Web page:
A seizure is a sudden, uncontrolled electrical disturbance in the brain. It can cause changes in your behavior, movements or feelings, and in levels of consciousness. If you have two or more seizures or a tendency to have recurrent seizures, you have epilepsy.
There are many types of seizures, which range in severity. Seizure types vary by where and how they begin in the brain. Most seizures last from 30 seconds to two minutes. A seizure that lasts longer than five minutes is a medical emergency.
Seizures are more common than you might think. Seizures can happen after a stroke, a closed head injury, an infection such as meningitis or another illness. Many times, though, the cause of a seizure is unknown.
In adults, the most common cause of a seizure, also known as a convulsion or fit, is epilepsy. However, it can be caused by other things, including a head injury, alcohol poisoning, lack of oxygen, after taking certain drugs, or if someone with diabetes has a ‘hypo’ where their blood glucose is too low.
Epilepsy is a condition that affects the brain and can cause repeated seizures, which are often sudden and dramatic.
Signs and symptoms
- sudden loss of responsiveness
- a rigid body with an arching back
- noisy, difficult breathing
- start of jerky uncontrolled movements (uncontrolled)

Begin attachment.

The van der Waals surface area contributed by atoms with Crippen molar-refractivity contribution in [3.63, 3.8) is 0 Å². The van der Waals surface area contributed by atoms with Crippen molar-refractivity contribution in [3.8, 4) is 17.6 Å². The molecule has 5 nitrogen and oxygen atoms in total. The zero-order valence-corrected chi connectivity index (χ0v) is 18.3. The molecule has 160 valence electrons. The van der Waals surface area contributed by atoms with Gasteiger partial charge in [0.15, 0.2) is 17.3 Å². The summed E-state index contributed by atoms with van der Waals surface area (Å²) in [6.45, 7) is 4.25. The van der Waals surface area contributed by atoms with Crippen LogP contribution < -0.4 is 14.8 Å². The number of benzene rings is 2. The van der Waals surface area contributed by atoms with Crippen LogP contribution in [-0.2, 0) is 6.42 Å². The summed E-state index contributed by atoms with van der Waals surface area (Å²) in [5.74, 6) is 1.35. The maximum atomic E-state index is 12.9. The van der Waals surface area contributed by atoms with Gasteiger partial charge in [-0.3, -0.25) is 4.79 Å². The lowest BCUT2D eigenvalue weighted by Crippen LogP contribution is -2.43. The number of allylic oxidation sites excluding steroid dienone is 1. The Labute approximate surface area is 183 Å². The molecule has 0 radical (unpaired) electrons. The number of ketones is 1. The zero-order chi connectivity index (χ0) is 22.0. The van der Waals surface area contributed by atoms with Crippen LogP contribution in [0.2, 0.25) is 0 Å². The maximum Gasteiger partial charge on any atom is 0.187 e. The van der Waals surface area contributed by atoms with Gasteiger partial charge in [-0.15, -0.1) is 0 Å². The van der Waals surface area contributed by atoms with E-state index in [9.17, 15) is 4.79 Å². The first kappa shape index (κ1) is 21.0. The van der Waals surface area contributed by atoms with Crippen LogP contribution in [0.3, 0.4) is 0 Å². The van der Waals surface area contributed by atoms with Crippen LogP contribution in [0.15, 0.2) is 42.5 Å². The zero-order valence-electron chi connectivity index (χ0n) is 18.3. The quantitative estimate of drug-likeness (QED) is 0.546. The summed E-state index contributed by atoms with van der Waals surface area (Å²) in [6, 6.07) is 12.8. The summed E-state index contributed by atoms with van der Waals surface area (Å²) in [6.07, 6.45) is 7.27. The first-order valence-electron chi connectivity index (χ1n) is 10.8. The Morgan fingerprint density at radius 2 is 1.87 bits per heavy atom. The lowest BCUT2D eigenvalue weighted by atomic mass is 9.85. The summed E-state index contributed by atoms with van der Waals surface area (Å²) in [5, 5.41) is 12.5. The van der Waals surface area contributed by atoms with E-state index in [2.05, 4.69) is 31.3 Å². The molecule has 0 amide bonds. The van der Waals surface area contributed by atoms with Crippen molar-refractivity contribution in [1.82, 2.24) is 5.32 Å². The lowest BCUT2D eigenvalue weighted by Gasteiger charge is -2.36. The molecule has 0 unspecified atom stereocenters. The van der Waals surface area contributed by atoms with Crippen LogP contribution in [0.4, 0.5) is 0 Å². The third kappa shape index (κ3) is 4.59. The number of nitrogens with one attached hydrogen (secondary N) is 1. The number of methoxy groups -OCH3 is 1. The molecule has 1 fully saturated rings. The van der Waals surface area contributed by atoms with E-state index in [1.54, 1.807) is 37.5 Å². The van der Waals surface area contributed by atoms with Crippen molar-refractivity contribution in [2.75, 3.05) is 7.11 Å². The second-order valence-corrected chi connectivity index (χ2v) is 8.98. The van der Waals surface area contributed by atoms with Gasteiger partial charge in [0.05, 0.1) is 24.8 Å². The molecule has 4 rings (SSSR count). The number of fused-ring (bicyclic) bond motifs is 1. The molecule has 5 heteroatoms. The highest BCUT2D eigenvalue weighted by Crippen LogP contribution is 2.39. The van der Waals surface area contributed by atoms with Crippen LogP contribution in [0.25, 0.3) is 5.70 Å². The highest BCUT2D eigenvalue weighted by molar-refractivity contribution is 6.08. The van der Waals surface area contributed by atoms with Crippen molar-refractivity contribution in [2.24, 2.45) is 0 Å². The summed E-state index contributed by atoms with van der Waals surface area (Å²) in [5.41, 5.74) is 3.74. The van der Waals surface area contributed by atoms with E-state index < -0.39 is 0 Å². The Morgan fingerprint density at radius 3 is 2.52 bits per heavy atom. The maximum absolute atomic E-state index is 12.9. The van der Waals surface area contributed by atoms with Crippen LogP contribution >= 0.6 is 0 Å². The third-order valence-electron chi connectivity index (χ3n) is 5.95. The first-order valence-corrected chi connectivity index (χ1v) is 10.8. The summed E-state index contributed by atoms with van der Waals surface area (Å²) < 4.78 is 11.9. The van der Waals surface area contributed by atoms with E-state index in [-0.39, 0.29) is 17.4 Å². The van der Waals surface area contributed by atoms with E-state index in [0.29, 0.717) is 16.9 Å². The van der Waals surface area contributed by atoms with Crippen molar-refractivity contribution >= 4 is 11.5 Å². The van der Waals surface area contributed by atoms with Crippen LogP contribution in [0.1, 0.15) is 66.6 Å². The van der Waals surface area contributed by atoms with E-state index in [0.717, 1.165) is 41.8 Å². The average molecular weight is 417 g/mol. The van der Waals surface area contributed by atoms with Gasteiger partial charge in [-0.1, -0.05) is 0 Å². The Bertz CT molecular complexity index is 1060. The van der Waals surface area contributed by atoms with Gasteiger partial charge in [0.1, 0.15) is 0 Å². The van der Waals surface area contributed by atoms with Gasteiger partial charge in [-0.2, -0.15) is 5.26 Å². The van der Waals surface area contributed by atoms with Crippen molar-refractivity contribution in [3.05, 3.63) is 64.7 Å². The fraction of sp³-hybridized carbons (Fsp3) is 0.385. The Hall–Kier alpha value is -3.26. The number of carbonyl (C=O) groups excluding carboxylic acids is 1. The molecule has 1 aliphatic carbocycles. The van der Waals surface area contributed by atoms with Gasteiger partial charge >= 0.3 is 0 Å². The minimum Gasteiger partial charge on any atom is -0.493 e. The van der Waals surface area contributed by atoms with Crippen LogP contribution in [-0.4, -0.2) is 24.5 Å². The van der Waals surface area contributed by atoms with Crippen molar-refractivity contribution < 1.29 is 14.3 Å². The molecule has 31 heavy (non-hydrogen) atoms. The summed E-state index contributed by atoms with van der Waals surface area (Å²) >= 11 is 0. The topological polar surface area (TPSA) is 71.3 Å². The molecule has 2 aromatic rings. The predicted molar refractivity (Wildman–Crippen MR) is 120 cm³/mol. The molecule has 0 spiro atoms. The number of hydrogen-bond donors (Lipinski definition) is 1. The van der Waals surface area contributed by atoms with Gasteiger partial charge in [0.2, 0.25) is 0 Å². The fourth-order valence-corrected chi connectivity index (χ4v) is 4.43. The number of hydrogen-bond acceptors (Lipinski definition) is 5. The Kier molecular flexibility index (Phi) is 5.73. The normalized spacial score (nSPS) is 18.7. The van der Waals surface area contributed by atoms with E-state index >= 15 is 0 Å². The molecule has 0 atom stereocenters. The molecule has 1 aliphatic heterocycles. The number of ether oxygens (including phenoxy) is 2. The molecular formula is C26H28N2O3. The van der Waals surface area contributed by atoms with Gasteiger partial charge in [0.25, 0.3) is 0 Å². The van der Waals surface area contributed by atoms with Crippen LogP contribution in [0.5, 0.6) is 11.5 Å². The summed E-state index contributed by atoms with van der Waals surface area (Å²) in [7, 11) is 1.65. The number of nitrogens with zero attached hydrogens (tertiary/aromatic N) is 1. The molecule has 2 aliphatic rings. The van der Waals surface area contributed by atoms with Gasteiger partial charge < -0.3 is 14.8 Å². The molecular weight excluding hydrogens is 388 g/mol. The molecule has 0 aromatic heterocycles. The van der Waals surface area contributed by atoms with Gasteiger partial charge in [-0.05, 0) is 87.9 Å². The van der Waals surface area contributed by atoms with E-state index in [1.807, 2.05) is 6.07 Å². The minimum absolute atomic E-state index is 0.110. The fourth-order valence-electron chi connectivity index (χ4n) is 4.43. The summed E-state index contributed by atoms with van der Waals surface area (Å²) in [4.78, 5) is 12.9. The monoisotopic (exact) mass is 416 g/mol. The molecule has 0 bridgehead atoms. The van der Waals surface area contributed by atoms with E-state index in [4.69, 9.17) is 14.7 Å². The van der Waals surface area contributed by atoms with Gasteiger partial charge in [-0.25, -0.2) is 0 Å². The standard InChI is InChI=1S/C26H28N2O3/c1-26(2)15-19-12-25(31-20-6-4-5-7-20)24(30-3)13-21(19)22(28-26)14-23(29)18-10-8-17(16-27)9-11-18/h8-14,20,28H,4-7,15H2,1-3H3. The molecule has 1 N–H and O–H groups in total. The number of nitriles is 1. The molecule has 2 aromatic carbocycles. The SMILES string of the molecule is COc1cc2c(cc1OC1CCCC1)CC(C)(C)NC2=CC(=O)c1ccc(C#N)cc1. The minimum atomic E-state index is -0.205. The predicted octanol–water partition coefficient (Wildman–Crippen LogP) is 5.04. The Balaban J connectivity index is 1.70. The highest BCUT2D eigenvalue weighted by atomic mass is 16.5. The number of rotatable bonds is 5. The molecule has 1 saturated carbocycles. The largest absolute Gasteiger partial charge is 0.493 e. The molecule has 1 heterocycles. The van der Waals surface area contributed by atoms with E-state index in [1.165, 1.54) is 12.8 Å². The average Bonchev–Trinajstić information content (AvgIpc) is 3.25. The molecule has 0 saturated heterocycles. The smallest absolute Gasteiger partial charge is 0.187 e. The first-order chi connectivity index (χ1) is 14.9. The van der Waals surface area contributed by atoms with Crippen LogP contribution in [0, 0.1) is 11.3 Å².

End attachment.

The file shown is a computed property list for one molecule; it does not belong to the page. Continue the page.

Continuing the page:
- saliva at the mouth, possibly blood stained if they have bitten their tongue or lip
Nerve cells (neurons) in the brain create, send and receive electrical impulses, which allow the brain’s nerve cells to communicate. Anything that disrupts these communication pathways can lead to a seizure.
The most common cause of seizures is epilepsy. But not every person who has a seizure has epilepsy.
When to see a doctor
Seek immediate medical help if any of the following occurs:
- The seizure lasts more than five minutes.
- Breathing or consciousness doesn’t return after the seizure stops.
- A second seizure follows immediately.
- You have a high fever.
- You’re experiencing heat exhaustion.
- You’re pregnant.
- You have diabetes.
- You’ve injured yourself during the seizure.
If you experience a seizure for the first time, seek medical advice.